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I was hoping to work it into a couple more ensembles this weekend (our final weekend of fair is three days long!), but we are in the middle of a monsoon. Sigh. The first really bad weather all season, of course! No mud for this gown. (See the surface I’m standing on? The unpaved, packed earth surface? Yeah. Sometimes I really wish I was in a re-enactment group that occasionally meets indoors.)

So. Although the fitted gown itself is finished, it’s not really finished yet. Not until I make proper sleeves and a more suitable hat (the de Heere hats are awfully charming! I rather like the Italian bonnet on the lass on the left.) and do a full photoshoot will I really consider this project complete!

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The UFO Files: Butter Yellow Giornea Monday, Sep 15 2014 

Florentine Overgown | From Elizabeth's Needle

That would be me, doing a little happy dance, because I finished an old, old UFO!

Inspired by the Historical Sew Fortnightly Yellow Challenge, and KCRF buddy Raven’s own yellow Ascension Day ensemble, I dug out a  project I started waaaay back in, oh, 2006 or so. I had abandoned it when I realized I’d made the bodice straps too narrow to cover the straps on its undergown, my brown Botticelli dress. But I have newer Italian garb with narrower straps, so I decided it deserved another chance. It’s worn here with a dress from Sofi’s, because I wasn’t sure if it was worth making the sleeves to go with it, until I’d test-worn it.

The Challenge: #17 Yellow!

Fabric: butter yellow cotton (?) damask from Fashion Fabrics Club, called “Coriander” (It does not behave entirely like cotton; I now suspect a much greater synthetic content than I was lead to believe.). Bodice is flatlined in canvas and lined in cotton broadcloth.

Pattern: My own; draped on myself

Year: late 1400s Florence

Notions: Lacing rings from Renaissance Fabrics and gold soutache to lace with

How historically accurate is it? Um… I’m happy with the silhouette, the color, and the woven-in diamond pattern of the damask, but it’s been through so many crazy incarnations, pattern-wise, and I seem to have arrived at some loony hybrid of a giornea and a cioppa (I’m not even sure what, if anything, the actual difference between those is, but to the best of my understanding: A giornea is one unbroken piece of fabric, open up the sides; a cioppa has a waist seam and usually opens at the front). I will wear it, and cheerfully, but would not like to send it up before judges for anything. There’s also, strangely, quite a bit of invisible hand-sewing and visible machine stitching!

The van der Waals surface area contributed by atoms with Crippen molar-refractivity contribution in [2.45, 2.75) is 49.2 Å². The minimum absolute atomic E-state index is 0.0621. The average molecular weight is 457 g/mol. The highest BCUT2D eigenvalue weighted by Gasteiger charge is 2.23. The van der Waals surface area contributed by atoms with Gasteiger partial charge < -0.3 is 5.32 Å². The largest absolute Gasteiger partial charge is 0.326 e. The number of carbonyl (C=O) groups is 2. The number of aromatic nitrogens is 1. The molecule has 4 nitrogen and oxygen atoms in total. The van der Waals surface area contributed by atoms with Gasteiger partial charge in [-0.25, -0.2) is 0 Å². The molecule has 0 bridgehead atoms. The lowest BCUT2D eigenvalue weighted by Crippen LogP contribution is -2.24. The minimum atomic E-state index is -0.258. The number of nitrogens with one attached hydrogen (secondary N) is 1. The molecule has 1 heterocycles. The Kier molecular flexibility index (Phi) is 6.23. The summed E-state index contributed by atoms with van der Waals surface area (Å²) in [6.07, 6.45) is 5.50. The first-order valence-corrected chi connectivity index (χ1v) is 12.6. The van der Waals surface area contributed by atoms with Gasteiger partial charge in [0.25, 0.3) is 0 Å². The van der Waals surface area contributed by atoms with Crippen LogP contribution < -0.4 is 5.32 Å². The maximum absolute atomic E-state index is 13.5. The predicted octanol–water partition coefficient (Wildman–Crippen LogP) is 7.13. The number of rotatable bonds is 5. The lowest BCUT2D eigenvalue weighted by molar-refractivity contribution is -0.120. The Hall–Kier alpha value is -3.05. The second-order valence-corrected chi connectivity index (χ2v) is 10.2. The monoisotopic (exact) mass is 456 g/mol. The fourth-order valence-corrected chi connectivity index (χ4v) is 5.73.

Hours to complete: Unknown

First worn: KCRF, yesterday

Total cost: Again, I bought the fabric in 2006, so I don’t remember, but if I had to guess (based on my fabric buying habits!) I probably bought about 6 yards (I have almost 2 left over, some of which will go toward the sleeves) and wouldn’t have spent more than about $8/yard on it. So ~$50 US.

Florentine Overgown | From Elizabeth's Needle

WIP pix Fall 2014 Wednesday, Sep 10 2014 

I’ve been so busy Making Things all summer that I haven’t had a chance to update the blog. Well, now’s as good a time as any, I guess. Fair has been in full swing for a couple of weeks yet, but as usual my projects are lagging behind.

Raven finished her yellow Italian kirtle, and a host of over-the-top accessories, although she wasn’t wearing her awesome embellished apron that day (check out that HAT!):

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Also, it was approximately nine gazillion degrees and two hundred percent humidity that day, so. It’s amazing this isn’t a photo of a puddle.

I have been a busy little seamstress on my English fitted gown. A proper page for the EFG will follow, along with more WIP pictures, but here are some of the darn-near-finished-except-for-sleeves state we have achieved today! It still needs (sleeves) a good pressing and the trim, but this is a pretty good shot of the duck green velvet and bronze taffeta, which play *so* nicely together:

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And a closeup of the turned-back “lapels” (they’re not technically lapels; it’s just sort of the front, flapped open):

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I have LOVED working with the velvet and taffeta; so much of the construction has been done by hand (and the sleeves are almost entirely done by hand), and these fabrics responded beautifully.

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That somewhat odd ensemble worn under the EFG is my other big project of the summer–a resurrected UFO alluded to here: the butter yellow giornea-thing! I abandoned the project six years ago after discovering that the straps were too narrow for the brown undergown it went with… and then my weight changed, and then changed back, and the brown dress has been worn into the ground (alas)… BUT thanks to the Historical Sew Fortnightly Yellow Challenge (and Raven’s own yellow Italian ensemble!), I was inspired to pull it out again. My newer gowns have narrower straps, and it looks well enough with the coral Campi (and the purple Sofi’s gown sported by the dress form… which was, in fact, the original original gown meant to be worn with it), so it is back in the queue!

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This morning I cut out the skirt panels for it, discovered I had oriented the fabric the wrong way, thus giving myself too much fabric in the skirt, decided to go with two cross-grain panels, knife pleated to the bodice. I am now trying to decide which direction the pleats should face (all the same way, or meeting in the middle… and if they meet in the middle, do so with a box or inverted pleat?).  …All of which was the whole purpose of the photoshoot, but I got carried away and ended up with a blog post!